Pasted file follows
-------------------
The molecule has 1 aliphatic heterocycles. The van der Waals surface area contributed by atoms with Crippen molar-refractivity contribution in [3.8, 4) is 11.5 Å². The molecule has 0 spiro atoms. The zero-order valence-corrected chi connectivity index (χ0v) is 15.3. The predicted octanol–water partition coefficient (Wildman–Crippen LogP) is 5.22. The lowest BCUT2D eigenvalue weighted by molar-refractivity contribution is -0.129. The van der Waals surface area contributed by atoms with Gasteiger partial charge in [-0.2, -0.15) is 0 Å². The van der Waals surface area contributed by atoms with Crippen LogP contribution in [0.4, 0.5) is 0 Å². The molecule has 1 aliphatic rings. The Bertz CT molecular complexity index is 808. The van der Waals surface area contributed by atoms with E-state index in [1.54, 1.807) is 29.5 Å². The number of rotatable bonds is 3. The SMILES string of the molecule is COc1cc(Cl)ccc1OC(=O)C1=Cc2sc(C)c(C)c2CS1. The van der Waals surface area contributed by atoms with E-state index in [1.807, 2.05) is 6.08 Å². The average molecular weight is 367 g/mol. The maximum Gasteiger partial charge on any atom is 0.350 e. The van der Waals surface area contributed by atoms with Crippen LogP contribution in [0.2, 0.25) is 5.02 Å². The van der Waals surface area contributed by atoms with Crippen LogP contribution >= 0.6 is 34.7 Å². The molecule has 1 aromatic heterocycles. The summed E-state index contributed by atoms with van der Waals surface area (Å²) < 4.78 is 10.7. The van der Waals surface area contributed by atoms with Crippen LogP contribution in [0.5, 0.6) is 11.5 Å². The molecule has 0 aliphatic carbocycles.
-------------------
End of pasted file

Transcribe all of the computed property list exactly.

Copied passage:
The molecule has 1 aliphatic heterocycles. The van der Waals surface area contributed by atoms with Crippen molar-refractivity contribution in [3.8, 4) is 11.5 Å². The molecule has 0 spiro atoms. The zero-order valence-corrected chi connectivity index (χ0v) is 15.3. The predicted octanol–water partition coefficient (Wildman–Crippen LogP) is 5.22. The lowest BCUT2D eigenvalue weighted by molar-refractivity contribution is -0.129. The van der Waals surface area contributed by atoms with Gasteiger partial charge in [-0.2, -0.15) is 0 Å². The van der Waals surface area contributed by atoms with Crippen LogP contribution in [0.4, 0.5) is 0 Å². The molecule has 1 aliphatic rings. The Bertz CT molecular complexity index is 808. The van der Waals surface area contributed by atoms with E-state index in [1.54, 1.807) is 29.5 Å². The number of rotatable bonds is 3. The SMILES string of the molecule is COc1cc(Cl)ccc1OC(=O)C1=Cc2sc(C)c(C)c2CS1. The van der Waals surface area contributed by atoms with E-state index in [1.807, 2.05) is 6.08 Å². The average molecular weight is 367 g/mol. The maximum Gasteiger partial charge on any atom is 0.350 e. The van der Waals surface area contributed by atoms with Crippen LogP contribution in [0.2, 0.25) is 5.02 Å². The van der Waals surface area contributed by atoms with Crippen LogP contribution >= 0.6 is 34.7 Å². The molecule has 1 aromatic heterocycles. The summed E-state index contributed by atoms with van der Waals surface area (Å²) < 4.78 is 10.7. The van der Waals surface area contributed by atoms with Crippen LogP contribution in [0.5, 0.6) is 11.5 Å². The molecule has 0 aliphatic carbocycles.